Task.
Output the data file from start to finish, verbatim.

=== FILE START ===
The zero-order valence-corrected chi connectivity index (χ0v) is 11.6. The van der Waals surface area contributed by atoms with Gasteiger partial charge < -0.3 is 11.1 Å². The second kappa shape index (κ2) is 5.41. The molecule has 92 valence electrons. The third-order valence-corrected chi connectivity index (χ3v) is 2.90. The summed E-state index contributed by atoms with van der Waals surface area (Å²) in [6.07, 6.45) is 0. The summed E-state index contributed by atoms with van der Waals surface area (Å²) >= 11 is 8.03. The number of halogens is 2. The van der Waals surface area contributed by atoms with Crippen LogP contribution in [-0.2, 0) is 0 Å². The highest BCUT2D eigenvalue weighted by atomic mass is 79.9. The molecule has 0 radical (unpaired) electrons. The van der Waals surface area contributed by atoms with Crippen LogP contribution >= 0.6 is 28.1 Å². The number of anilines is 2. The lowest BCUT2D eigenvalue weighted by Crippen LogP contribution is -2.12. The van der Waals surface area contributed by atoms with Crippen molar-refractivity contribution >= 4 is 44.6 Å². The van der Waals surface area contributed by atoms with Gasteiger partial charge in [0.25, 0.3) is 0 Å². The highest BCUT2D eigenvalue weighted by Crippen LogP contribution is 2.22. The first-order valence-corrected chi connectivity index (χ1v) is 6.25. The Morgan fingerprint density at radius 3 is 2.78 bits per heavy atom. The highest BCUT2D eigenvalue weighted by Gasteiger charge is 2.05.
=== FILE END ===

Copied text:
The zero-order valence-corrected chi connectivity index (χ0v) is 11.6. The van der Waals surface area contributed by atoms with Gasteiger partial charge < -0.3 is 11.1 Å². The second kappa shape index (κ2) is 5.41. The molecule has 92 valence electrons. The third-order valence-corrected chi connectivity index (χ3v) is 2.90. The summed E-state index contributed by atoms with van der Waals surface area (Å²) in [6.07, 6.45) is 0. The summed E-state index contributed by atoms with van der Waals surface area (Å²) >= 11 is 8.03. The number of halogens is 2. The van der Waals surface area contributed by atoms with Crippen LogP contribution in [-0.2, 0) is 0 Å². The highest BCUT2D eigenvalue weighted by atomic mass is 79.9. The molecule has 0 radical (unpaired) electrons. The van der Waals surface area contributed by atoms with Crippen LogP contribution >= 0.6 is 28.1 Å². The number of anilines is 2. The lowest BCUT2D eigenvalue weighted by Crippen LogP contribution is -2.12. The van der Waals surface area contributed by atoms with Crippen molar-refractivity contribution >= 4 is 44.6 Å². The van der Waals surface area contributed by atoms with Gasteiger partial charge in [0.25, 0.3) is 0 Å². The highest BCUT2D eigenvalue weighted by Crippen LogP contribution is 2.22. The first-order valence-corrected chi connectivity index (χ1v) is 6.25. The Morgan fingerprint density at radius 3 is 2.78 bits per heavy atom. The highest BCUT2D eigenvalue weighted by Gasteiger charge is 2.05.